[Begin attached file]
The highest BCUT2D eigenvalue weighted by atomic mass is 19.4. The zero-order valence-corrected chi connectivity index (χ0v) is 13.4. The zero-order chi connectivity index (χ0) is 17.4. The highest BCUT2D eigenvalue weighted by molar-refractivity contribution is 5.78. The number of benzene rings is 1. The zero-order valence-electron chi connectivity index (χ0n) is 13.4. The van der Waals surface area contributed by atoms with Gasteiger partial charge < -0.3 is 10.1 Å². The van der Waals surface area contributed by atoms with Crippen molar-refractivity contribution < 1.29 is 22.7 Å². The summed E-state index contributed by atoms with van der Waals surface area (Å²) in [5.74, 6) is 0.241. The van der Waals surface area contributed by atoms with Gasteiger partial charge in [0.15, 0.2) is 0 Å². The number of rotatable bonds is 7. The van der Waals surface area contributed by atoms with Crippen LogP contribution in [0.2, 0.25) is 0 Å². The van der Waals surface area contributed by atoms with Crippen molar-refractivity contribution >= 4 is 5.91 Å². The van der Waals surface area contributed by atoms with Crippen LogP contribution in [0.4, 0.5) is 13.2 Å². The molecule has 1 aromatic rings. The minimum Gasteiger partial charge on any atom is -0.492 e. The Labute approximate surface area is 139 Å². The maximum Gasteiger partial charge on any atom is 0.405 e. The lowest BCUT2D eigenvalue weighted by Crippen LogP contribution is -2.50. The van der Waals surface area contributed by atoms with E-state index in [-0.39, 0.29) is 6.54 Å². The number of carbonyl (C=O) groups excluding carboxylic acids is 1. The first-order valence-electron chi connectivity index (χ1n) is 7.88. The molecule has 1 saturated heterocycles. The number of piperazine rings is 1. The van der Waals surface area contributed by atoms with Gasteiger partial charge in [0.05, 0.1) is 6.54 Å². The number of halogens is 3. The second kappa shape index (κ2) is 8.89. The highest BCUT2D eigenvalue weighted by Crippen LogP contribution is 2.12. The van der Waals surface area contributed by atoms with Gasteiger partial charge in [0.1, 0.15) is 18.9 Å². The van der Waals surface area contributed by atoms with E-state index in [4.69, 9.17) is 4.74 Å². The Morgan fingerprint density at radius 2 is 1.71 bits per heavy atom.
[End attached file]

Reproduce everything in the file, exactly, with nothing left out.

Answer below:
The highest BCUT2D eigenvalue weighted by atomic mass is 19.4. The zero-order valence-corrected chi connectivity index (χ0v) is 13.4. The zero-order chi connectivity index (χ0) is 17.4. The highest BCUT2D eigenvalue weighted by molar-refractivity contribution is 5.78. The number of benzene rings is 1. The zero-order valence-electron chi connectivity index (χ0n) is 13.4. The van der Waals surface area contributed by atoms with Gasteiger partial charge < -0.3 is 10.1 Å². The van der Waals surface area contributed by atoms with Crippen molar-refractivity contribution < 1.29 is 22.7 Å². The summed E-state index contributed by atoms with van der Waals surface area (Å²) in [5.74, 6) is 0.241. The van der Waals surface area contributed by atoms with Gasteiger partial charge in [0.15, 0.2) is 0 Å². The number of rotatable bonds is 7. The van der Waals surface area contributed by atoms with Crippen LogP contribution in [0.2, 0.25) is 0 Å². The van der Waals surface area contributed by atoms with Crippen molar-refractivity contribution >= 4 is 5.91 Å². The van der Waals surface area contributed by atoms with Crippen LogP contribution in [0.4, 0.5) is 13.2 Å². The molecule has 1 aromatic rings. The minimum Gasteiger partial charge on any atom is -0.492 e. The Labute approximate surface area is 139 Å². The maximum Gasteiger partial charge on any atom is 0.405 e. The lowest BCUT2D eigenvalue weighted by Crippen LogP contribution is -2.50. The van der Waals surface area contributed by atoms with E-state index in [-0.39, 0.29) is 6.54 Å². The number of carbonyl (C=O) groups excluding carboxylic acids is 1. The first-order valence-electron chi connectivity index (χ1n) is 7.88. The molecule has 1 saturated heterocycles. The number of piperazine rings is 1. The van der Waals surface area contributed by atoms with Gasteiger partial charge in [0.05, 0.1) is 6.54 Å². The number of halogens is 3. The second kappa shape index (κ2) is 8.89. The highest BCUT2D eigenvalue weighted by Crippen LogP contribution is 2.12. The van der Waals surface area contributed by atoms with Gasteiger partial charge in [0.1, 0.15) is 18.9 Å². The van der Waals surface area contributed by atoms with E-state index in [4.69, 9.17) is 4.74 Å². The Morgan fingerprint density at radius 2 is 1.71 bits per heavy atom.